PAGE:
Epps essentially serves as the film’s main villain, a drunken, religious nutjob with a tough wife (Sarah Paulson) and an obsession with one of his female slaves, Patsey (Lupita Nyong’o). If any of his slaves fail to meet his daily quota in terms of cotton picked, they are taken out back and whipped over and over again. Both Northrup and Patsey feel the rage of Epps, and these moments make up some of the film’s most disturbing scenes.

12 Years a Slave [2013]

By all means, 12 Years a Slave is a difficult watch. McQueen is relentless in exposing us to the heinous reality of slavery, particularly through his signature long takes. One of the most uncomfortable examples of this involves an unhinged Paul Dano (playing a plantation overseer) beating Northrup repeatedly before proceeding to hang him from a tree. Although Dano’s character is forced to stop, nonetheless Northrup is still left hanging, with just the tips of his toes able to support him on the ground. It’s a disgusting sequence, and McQueen makes sure to show us damn near every minute of it.

By the end of the film, I was a wreck. I was so angry at what was happening on screen, and it made me sit down and start to reflect on my country. Although legal slavery in the U.S. and the subsequent Civil War happened 150+ years ago, that’s really not all that long ago. It’s mind-boggling to think that this happened at all, let alone in the not-so-distant past. I felt like I was put through the wringer, and chances are most will feel this same way.

12 Years a Slave [2013]

Everyone involved with this film is in top form here. Ejiofor is sure to get endless acclaim during awards season, and any accolades are well-deserved. I can’t think of a better leading man for this role. Fassbender is terrifying and unpredictable as a sadistic slave owner, further cementing his status as one of the best in the business right now. The supporting cast, which consists of such big names as Brad Pitt and Paul Giamatti, all turn in noteworthy performances, but special mention must be made of two of the most prominent women in the film: Sarah Paulson and Lupita Nyong’o. Paulson is the perfect counterpart as Fassbender’s wife, driven by her intense jealousy, and frightening in her own way. Nyong’o, in her first feature film, is given some of the worst treatment, but she is more than up to the task. She is certainly someone to keep an eye out for in the near future.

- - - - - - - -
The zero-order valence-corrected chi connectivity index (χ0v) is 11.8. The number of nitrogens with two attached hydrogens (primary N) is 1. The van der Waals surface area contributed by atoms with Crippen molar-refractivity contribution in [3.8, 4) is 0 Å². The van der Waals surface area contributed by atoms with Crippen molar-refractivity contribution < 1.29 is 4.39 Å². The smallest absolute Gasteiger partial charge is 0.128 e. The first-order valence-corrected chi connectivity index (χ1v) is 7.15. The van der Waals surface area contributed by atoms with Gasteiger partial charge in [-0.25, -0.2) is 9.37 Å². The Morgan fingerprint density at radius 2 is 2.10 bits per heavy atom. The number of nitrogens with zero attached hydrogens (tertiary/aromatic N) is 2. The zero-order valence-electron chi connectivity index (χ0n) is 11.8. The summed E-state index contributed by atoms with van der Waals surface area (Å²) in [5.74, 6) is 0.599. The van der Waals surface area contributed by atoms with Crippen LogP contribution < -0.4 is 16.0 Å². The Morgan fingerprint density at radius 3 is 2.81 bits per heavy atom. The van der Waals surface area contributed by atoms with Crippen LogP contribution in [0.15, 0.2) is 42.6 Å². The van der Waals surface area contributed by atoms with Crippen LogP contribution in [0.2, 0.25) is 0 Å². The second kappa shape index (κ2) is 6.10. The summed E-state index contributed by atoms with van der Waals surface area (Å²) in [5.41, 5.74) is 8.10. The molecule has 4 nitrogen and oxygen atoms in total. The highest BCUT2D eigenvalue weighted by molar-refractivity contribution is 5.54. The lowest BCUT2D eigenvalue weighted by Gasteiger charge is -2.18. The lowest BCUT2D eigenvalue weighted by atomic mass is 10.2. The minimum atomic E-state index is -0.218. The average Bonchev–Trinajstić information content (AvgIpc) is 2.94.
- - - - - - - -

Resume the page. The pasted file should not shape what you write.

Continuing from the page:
12 Years a Slave is one of the most important films I have seen in some time. Not only is it the best 2013 film I have seen this year, it is the best film I have seen all year, period. It’s often a difficult watch, but it absolutely must be seen.

10/10

Movie Review: 12 Years a Slave [2013]

12 Years a Slave [2013]

12 Years a Slave [2013]
Director: Steve McQueen
Writers: John Ridley (screenplay), Solomon Northup (based on “Twelve Years a Slave” by)
Genre: Biography/Drama/History
Starring: Chiwetel Ejiofor, Lupita Nyong’o, Michael Fassbender, Benedict Cumberbatch, Paul Dano, Brad Pitt
Running Time: 134 minutes

No film this year has left me as emotionally shaken as 12 Years a Slave.

Based on the 1853 autobiography of the same name by Solomon Northrup, Steve McQueen’s latest effort unflinchingly shows the horrific atrocities of slavery in the southern United States. In 1841, Northrup (Chiwetel Ejiofor, in what is sure to be an Oscar-nominated performance) is a free black man living with his wife and two children in Saratoga Springs, New York. An accomplished violinist, he is offered the chance to go on tour with a band in a traveling circus. However, this turns out to be a ruse, as Solomon is drugged, kidnapped and sold into slavery during a night out in Washington DC.

12 Years a Slave [2013]

Forced to use a new name, “Platt”, Northrup is now treated as if he were a piece of property, being traded among multiple owners. His pleas describing how he is actually a free man fall on deaf ears. His first owner, William Ford (Benedict Cumberbatch), appears to have a slight bit of compassion, but make no mistake: he’s still a slaver. An incident on the plantation prompts Ford to send Northrup away to the only other owner who will take him: the brutally violent Edwin Epps (Michael Fassbender). From there, Solomon’s plight only gets worse.